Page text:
The producers of the new Disney+ Goosebumps series teased Slappy’s big role in the story.
There are a lot of iconic elements from the Goosebumps franchise, but nothing can quite match the sinister ventriloquist dummy that is Slappy.
The evil doll made his first appearance in Night of the Living Dummy, the seventh Goosebumps book, which was published in May 1993. Over the years, he would go on to star in dozens of R.L. Stine’s books, even getting his own spinoff series titled Slappyworld.
Slappy has been in both live-action adaptations of the franchise, appearing in three episodes of the classic television series and serving as the main antagonist in the latest two Goosebumps films.
Slappy's Big Role in Disney+'s Goosebumps
In an exclusive interview with The Direct’s Russ Milheim, Goosebumps executive producers Rob Letterman and Nicholas Stoller teased Slappy’s role in the series.
The iconic ventriloquist dummy is basically synonymous with anything under the Goosebumps umbrella. Letterman admitted that he thinks “people who are really familiar with the franchise will figure it out at least by Episode 4:”
“... I think people who are really familiar with 'Goosebumps' are going to figure it out at least by Episode 4. There's enough little plants [about] what's coming. And by the end of four, I think we state it.”
He revealed that the team actually “want[ed] to keep [Slappy] a secret,” something they “failed miserably at.”
Letterman also stated that the series will “dive deep into the mythology of Slappy:”
“Ironically, Nick and I want to keep [Slappy] a secret until people actually watch the show. And we've failed miserably. It's just like impossible. It's completely associated to 'Goosebumps'... but I think what fans will appreciate and people who don't know anything about 'Goosebumps,' we dive deep into the mythology of Slappy and what it is and where it comes from.”
The producer teased that the series finale will "deliver... on the Slappy front in a big way:"
“And we did our own kind of research into all the Goosebumps books and tried to tie some of those strings together. So, I don't want to give anything away for the finale. But the finale does deliver at least on the Slappy front in a big way.”
Stoller shared that he “love[s] origin stories” and how fun it was exploring Slappy’s history:
“... There's also getting into the background of Slappy too and where Slappy came from, and all of that just seemed-- I love origin stories and stuff in anything. So, to get to really delve into that was a fun exploration for us.”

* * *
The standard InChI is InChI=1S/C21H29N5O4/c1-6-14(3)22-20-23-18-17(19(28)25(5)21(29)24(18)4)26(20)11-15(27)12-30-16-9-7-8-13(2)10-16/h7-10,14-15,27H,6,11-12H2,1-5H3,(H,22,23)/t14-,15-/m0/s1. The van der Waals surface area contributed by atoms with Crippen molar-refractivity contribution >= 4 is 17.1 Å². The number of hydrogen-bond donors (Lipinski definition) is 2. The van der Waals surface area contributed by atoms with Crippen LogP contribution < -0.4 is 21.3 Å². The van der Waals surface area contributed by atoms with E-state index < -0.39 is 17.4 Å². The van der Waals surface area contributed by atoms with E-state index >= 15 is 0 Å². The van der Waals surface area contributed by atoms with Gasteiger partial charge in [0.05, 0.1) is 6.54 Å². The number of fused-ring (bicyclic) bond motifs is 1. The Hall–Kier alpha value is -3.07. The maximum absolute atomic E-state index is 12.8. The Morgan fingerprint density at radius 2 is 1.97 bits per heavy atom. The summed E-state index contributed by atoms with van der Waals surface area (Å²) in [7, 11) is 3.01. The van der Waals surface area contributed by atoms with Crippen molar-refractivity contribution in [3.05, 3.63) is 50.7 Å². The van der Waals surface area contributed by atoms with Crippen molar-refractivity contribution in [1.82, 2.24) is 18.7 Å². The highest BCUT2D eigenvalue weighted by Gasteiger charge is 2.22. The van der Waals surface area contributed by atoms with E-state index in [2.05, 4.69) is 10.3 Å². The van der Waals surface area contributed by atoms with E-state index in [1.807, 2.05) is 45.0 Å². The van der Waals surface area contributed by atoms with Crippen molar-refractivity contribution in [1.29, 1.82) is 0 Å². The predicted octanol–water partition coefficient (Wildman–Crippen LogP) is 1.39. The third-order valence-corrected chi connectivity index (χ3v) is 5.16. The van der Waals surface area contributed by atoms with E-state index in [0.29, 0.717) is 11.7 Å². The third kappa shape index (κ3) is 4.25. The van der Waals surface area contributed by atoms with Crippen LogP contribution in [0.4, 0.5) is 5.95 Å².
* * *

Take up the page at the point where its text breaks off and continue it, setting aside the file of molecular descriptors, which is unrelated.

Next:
One of the classic stories that the show tackles is The Haunted Mask. Ana Yi Puig’s Isabella is the character who has the privilege of finding the sinister mask, a story that plays out over the show's second episode.
But fans who have followed the marketing material for the series know that this interpretation of the mask looks far different than its original design. So what led to those changes?
Letterman assured that the new design choices “really came from character.”
He also promised that as Isabella’s story progresses, fans of the original book will be pleased where the episode goes with the iconic mask.
Isabella will be one of five key characters who get their own spooky story.
The upcoming series will take a unique approach where the first half sees different characters experiencing their own Goosebumps tale come to life. The following episodes then pull everything together as the narrative becomes a far bigger one and connected across its expansive cast.
But how exactly did the creative team behind Goosebumps decide which character got which classic story—such as Go Eat Worms!, Say Cheese and Die!, or The Haunted Mask?
Letterman shared that they “just talked about the characters first:”
“ ... I mean, we just talked about the characters first, and we were kind of like, got our characters in line. And then we started moving.”
Stoller noted that they “talked a lot about [their own] high school experiences:”
“We talked a lot about our [own] high school experiences, honestly, like because we just want it to be rooted, putting aside 'Goosebumps,' and all the stories and R.L. Stein's genius and all of that, we wanted it to be rooted in just real high school stuff. So, we kind of just had a long therapy session, the two of us.”
He explained how “those emotional truths” apply today just like they did for their high school years:
“We wanted it to be rooted in the reality of that... that's always where my writing starts. And I feel like Rob, too... Starting with our personal experiences because those emotional truths, even though they were a long time ago, are the same as they are now for kids now.”
When Will Audiences Get Time With Goosebumps' Slappy?
When Goosebumps launches on Disney+, it’ll be dropping the first five episodes at once; Slappy doesn’t play a role in the first half of the series.
But the aptly named sixth episode, "Night of the Living Dummy," suggests that Slappy’s introduction isn’t far off. The bigger question is: can this new show offer up something new for the character?
After all, he was just the big bad for two feature films in a row.
The producers’ quotes seem to suggest the series will dive into the character’s backstory in a way audiences haven’t seen before—which could distinguish this iteration.
Perhaps the show is looking to set up a much bigger story with Slappy, such as establishing him as a force behind even more evil in the world. Maybe fans will see something like Horrorland, a terrifying theme park that brings horror to life, become a reality.
If that’s the case, then it could easily open the doors to future episodes adapting even more classic Goosebumps scares.
Goosebumps starts streaming on Disney+ on Friday, October 13.